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By Tom Winter

Lawyers for alleged Russian operative Mariia Butina have entered into negotiations with federal prosecutors, according to a document filed in federal court Friday.

The two sides requested to postpone the next hearing in the case because they are currently “in negotiations regarding a potential resolution of this matter,” indicating that they are working towards a plea agreement.

Butina is accused of acting as an agent of Russia in the D.C. area and faces charges of conspiracy and failing to register as a foreign agent.

She was arrested and charged in July for allegedly conspiring with her ex-boss to infiltrate politically powerful U.S. organizations, including the NRA, and push Moscow’s agenda.

Butina came to the U.S. in August 2016 on a student visa. Previously, she served as a special assistant to a Kremlin crony whose description in court papers matches that of Alexander Torshin, a former Russian senator and deputy head of Russia’s central bank who is close to Russian President Vladimir Putin.

Torshin was sanctioned by the U.S. Treasury Department in April 2018 along with several other Russian oligarchs and has been accused of links to organized crime, as NBC News previously reported.

In a statement issued by her lawyer, Robert Driscoll, after her arrest, Butina denied being a Russian agent. Driscoll called her an “A” student at American University who has been “cooperating with various government entities for months regarding public allegations related to her contacts with various American and Russian individuals.”

He said she testified behind closed doors before the Senate Committee on Intelligence and offered to speak to special counsel Robert Mueller, who is investigating Russian interference in the 2016 presidential election.

Butina was charged by the U.S. Attorney’s Office in Washington, D.C., unconnected to Mueller’s investigation.

The Russian Government has strenuously denied that Butina has any ties to official government conduct.

In the court filing, U.S. prosecutors requested that the court extend the current phase of the case, called a status conference, an additional two weeks, to give both sides time to continue the negotiations.



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Trump lawyers, special counsel in discussions following written submission of president’s responses

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Breaking News Emails

Get breaking news alerts and special reports. The news and stories that matter, delivered weekday mornings.

By Kristen Welker

WASHINGTON — The president’s lawyers have resumed discussions with the office of special counsel Robert Mueller in recent days, the first time that’s been acknowledged since President Donald Trump submitted written responses to questions regarding the possibility of collusion between his 2016 campaign and Russia, two people familiar with the matter told NBC News on Thursday.

The president submitted answers to some questions on Nov 20th. At the time, his lawyers said publicly that he would only answer questions regarding the Russia probe and nothing regarding the possibility of obstruction of justice.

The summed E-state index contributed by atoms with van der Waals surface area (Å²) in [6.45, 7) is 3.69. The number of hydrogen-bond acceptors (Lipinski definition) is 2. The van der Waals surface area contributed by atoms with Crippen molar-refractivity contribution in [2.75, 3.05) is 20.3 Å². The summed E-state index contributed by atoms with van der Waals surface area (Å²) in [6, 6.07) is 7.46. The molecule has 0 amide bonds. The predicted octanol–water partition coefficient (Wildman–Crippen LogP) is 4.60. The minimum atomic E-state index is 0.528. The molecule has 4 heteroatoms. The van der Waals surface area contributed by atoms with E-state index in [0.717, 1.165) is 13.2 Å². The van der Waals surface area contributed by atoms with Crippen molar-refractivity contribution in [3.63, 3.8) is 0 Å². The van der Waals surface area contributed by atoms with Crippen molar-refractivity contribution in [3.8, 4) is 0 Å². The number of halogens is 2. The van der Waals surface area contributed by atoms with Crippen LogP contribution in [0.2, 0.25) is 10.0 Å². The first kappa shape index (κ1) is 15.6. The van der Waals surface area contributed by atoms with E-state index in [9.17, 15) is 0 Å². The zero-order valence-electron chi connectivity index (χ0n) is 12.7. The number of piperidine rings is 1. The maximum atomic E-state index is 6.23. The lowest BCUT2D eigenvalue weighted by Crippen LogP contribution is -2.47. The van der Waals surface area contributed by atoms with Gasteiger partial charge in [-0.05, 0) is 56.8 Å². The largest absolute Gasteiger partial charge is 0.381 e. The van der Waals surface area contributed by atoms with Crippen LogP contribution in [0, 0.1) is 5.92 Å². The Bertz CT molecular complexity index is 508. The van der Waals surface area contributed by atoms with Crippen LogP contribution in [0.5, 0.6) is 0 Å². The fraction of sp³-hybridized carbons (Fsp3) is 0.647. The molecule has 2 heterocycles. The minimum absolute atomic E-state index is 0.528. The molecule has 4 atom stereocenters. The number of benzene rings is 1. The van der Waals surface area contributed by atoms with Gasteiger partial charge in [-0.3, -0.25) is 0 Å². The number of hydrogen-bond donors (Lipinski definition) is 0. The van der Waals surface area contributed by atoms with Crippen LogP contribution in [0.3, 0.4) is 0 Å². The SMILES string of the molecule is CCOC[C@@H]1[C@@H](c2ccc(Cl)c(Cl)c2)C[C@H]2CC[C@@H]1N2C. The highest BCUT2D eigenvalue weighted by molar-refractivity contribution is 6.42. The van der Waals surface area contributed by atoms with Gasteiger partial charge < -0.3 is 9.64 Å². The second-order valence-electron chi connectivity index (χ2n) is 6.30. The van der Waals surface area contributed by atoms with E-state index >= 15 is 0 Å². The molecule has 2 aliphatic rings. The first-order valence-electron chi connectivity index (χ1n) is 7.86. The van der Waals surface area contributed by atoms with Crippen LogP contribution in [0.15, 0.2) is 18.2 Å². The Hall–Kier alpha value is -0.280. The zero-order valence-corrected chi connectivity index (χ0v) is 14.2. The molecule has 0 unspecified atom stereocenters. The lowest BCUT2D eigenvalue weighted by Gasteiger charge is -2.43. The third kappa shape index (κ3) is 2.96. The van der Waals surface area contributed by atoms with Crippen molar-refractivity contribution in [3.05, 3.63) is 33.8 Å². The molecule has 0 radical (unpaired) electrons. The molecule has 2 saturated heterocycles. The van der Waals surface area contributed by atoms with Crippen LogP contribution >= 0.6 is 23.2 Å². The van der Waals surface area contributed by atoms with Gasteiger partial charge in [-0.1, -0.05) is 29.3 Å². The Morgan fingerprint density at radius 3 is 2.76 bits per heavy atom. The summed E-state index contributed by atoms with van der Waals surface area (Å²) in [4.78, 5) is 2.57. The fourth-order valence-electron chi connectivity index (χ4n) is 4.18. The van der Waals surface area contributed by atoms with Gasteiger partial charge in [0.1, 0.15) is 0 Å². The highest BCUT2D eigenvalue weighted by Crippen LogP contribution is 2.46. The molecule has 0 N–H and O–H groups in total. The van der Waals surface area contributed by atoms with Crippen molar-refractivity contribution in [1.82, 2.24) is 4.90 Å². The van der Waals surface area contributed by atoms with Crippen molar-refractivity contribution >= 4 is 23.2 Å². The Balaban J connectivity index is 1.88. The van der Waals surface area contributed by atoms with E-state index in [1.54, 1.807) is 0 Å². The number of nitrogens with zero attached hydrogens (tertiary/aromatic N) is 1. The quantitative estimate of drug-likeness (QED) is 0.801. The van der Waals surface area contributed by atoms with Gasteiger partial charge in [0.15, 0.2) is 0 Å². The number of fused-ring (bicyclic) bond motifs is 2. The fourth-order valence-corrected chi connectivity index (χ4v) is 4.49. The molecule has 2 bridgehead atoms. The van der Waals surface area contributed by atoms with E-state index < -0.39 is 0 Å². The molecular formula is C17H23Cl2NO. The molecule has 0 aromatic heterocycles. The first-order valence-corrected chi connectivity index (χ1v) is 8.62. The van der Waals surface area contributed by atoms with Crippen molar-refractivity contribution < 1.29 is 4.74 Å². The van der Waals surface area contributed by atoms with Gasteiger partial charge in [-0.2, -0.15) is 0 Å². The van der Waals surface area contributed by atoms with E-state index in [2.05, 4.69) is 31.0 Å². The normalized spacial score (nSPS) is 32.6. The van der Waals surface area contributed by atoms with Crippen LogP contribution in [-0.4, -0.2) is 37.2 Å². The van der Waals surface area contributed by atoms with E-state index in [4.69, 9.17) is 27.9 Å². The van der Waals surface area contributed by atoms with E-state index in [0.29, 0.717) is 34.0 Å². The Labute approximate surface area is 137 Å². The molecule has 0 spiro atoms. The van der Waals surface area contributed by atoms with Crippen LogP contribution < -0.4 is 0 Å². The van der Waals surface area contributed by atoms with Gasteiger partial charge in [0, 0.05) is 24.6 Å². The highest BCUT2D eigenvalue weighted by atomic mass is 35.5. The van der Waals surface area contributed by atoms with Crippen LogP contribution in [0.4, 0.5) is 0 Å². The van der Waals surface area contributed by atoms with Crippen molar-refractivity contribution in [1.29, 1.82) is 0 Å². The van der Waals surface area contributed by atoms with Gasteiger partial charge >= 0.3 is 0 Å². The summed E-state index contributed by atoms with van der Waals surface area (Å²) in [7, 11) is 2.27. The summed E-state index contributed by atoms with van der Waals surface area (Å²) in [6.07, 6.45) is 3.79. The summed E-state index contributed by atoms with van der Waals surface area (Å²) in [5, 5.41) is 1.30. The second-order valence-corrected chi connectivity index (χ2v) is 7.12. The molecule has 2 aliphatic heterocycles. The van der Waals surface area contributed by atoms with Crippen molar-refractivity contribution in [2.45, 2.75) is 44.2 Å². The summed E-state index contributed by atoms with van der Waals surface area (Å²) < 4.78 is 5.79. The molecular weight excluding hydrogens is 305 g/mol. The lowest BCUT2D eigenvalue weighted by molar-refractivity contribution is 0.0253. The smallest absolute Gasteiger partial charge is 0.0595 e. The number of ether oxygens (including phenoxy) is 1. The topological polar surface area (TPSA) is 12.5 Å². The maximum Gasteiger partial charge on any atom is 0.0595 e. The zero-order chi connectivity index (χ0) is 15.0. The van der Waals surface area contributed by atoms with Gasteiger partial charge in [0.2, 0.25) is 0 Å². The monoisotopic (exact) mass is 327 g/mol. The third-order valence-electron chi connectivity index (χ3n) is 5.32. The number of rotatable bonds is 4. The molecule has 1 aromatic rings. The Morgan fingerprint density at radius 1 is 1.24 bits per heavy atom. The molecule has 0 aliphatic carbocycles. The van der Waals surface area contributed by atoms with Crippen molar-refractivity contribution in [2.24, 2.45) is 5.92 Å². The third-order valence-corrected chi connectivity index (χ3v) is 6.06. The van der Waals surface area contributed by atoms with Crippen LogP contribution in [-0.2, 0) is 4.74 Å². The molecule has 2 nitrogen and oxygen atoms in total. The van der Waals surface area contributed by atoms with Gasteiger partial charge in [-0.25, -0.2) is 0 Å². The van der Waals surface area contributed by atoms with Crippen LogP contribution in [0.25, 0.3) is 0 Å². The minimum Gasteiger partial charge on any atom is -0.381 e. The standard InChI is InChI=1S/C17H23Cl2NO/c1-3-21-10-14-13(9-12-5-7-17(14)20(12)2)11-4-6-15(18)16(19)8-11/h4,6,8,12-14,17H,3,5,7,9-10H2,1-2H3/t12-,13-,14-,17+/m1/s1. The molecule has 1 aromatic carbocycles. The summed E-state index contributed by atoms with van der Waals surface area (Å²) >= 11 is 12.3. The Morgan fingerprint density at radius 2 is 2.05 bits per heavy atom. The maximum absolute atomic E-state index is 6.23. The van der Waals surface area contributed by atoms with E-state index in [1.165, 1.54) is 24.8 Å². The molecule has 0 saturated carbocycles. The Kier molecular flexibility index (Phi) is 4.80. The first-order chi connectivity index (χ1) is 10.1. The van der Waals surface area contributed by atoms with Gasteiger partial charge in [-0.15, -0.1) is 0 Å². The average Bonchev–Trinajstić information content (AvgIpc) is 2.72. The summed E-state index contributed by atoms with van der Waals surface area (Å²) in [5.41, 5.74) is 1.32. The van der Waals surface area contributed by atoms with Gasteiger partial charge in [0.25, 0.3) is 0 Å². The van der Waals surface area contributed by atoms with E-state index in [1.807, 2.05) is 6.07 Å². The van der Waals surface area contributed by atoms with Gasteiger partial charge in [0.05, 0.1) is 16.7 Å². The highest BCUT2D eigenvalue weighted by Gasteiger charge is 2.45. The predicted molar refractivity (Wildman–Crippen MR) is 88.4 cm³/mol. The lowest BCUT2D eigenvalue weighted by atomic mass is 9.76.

The sources would not characterize the nature of the discussions: whether Mueller is pressing for an in-person interview, or how close the process is to wrapping up.

Joyce Vance, a former federal prosecutor and an MSNBC contributor, told NBC news the next logical step for prosecutors would be to focus on two types of further inquiries. The first would be follow-up questions.

“They may ask for clarification or additional information on some of the answers,” Vance said.

“The second is they will reopen the conversation about whether the president will submit to an in-person-interview,” she added.

When asked about the timing, Vance said: “The timeline makes sense. We’re coming into the holidays, they likely don’t want to let it lag for too long. If they want to follow up before the holidays, then this week would be the time to do that.”

Jay Sekulow, one of the president’s outside attorneys told NBC News: “We don’t’ discuss conversations we’ve had or have not had with the special counsel.”

Rudy Guiliani, who also represents Trump privately, declined comment.

Chuck Rosenberg a former federal prosecutor who once served as chief of staff to Mueller when he was FBI director said, “it’s not uncommon for the two sides in a big case to be talking all the time.”

Trump has repeatedly denied knowledge of any collusion between his campaign and Russia, which interfered with the 2016 election, according to the official U.S. intelligence assessment. The president has also repeatedly referred to the investigation as a “witch hunt.”



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'They SHOUTED me down!' – McVey ATTACKS Cabinet after resignation over May Brexit deal

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THERESA MAY’s Cabinet “astounded” Esther McVey when she demanded a vote on the Prime Minister’s “terrible” Brexit deal, the former Work and Pensions Secretary has revealed.

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Trump expected to tap State Department spokeswoman Heather Nauert for new U.N. ambassador

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Nauert is a former “Fox & Friends” anchor who has served as State Department spokeswoman since April 2017. She would replace outgoing Ambassador Nikki Haley.

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